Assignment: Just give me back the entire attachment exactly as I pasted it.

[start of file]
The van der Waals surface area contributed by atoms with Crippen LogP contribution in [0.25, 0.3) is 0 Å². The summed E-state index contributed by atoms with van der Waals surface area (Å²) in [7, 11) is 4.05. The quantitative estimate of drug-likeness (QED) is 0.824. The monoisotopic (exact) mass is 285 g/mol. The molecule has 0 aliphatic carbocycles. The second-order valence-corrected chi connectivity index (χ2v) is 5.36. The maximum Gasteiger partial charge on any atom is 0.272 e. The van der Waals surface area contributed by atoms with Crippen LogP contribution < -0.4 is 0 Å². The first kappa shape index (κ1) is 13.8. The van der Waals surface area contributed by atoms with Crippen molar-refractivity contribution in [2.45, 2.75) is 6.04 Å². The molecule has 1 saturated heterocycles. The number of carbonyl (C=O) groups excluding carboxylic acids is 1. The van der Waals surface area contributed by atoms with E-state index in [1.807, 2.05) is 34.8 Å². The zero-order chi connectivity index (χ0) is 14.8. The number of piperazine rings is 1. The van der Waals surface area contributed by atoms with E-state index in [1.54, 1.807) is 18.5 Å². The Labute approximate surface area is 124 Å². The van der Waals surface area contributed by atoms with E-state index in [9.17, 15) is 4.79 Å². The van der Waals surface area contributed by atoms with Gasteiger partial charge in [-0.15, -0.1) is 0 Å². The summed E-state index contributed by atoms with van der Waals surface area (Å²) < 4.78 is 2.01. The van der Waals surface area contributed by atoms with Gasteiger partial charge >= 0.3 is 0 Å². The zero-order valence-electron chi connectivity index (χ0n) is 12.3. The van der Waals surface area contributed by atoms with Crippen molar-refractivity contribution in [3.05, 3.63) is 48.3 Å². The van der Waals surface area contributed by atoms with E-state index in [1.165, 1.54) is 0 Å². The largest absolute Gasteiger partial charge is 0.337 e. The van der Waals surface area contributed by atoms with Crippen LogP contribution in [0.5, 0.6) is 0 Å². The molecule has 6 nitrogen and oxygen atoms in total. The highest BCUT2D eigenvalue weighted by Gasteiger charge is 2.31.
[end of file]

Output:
The van der Waals surface area contributed by atoms with Crippen LogP contribution in [0.25, 0.3) is 0 Å². The summed E-state index contributed by atoms with van der Waals surface area (Å²) in [7, 11) is 4.05. The quantitative estimate of drug-likeness (QED) is 0.824. The monoisotopic (exact) mass is 285 g/mol. The molecule has 0 aliphatic carbocycles. The second-order valence-corrected chi connectivity index (χ2v) is 5.36. The maximum Gasteiger partial charge on any atom is 0.272 e. The van der Waals surface area contributed by atoms with Crippen LogP contribution < -0.4 is 0 Å². The first kappa shape index (κ1) is 13.8. The van der Waals surface area contributed by atoms with Crippen molar-refractivity contribution in [2.45, 2.75) is 6.04 Å². The molecule has 1 saturated heterocycles. The number of carbonyl (C=O) groups excluding carboxylic acids is 1. The van der Waals surface area contributed by atoms with E-state index in [1.807, 2.05) is 34.8 Å². The zero-order chi connectivity index (χ0) is 14.8. The number of piperazine rings is 1. The van der Waals surface area contributed by atoms with E-state index in [1.54, 1.807) is 18.5 Å². The Labute approximate surface area is 124 Å². The van der Waals surface area contributed by atoms with E-state index in [9.17, 15) is 4.79 Å². The van der Waals surface area contributed by atoms with Gasteiger partial charge in [-0.15, -0.1) is 0 Å². The summed E-state index contributed by atoms with van der Waals surface area (Å²) < 4.78 is 2.01. The van der Waals surface area contributed by atoms with Gasteiger partial charge >= 0.3 is 0 Å². The zero-order valence-electron chi connectivity index (χ0n) is 12.3. The van der Waals surface area contributed by atoms with Crippen molar-refractivity contribution in [3.05, 3.63) is 48.3 Å². The van der Waals surface area contributed by atoms with E-state index in [1.165, 1.54) is 0 Å². The largest absolute Gasteiger partial charge is 0.337 e. The van der Waals surface area contributed by atoms with Crippen LogP contribution in [0.5, 0.6) is 0 Å². The molecule has 6 nitrogen and oxygen atoms in total. The highest BCUT2D eigenvalue weighted by Gasteiger charge is 2.31.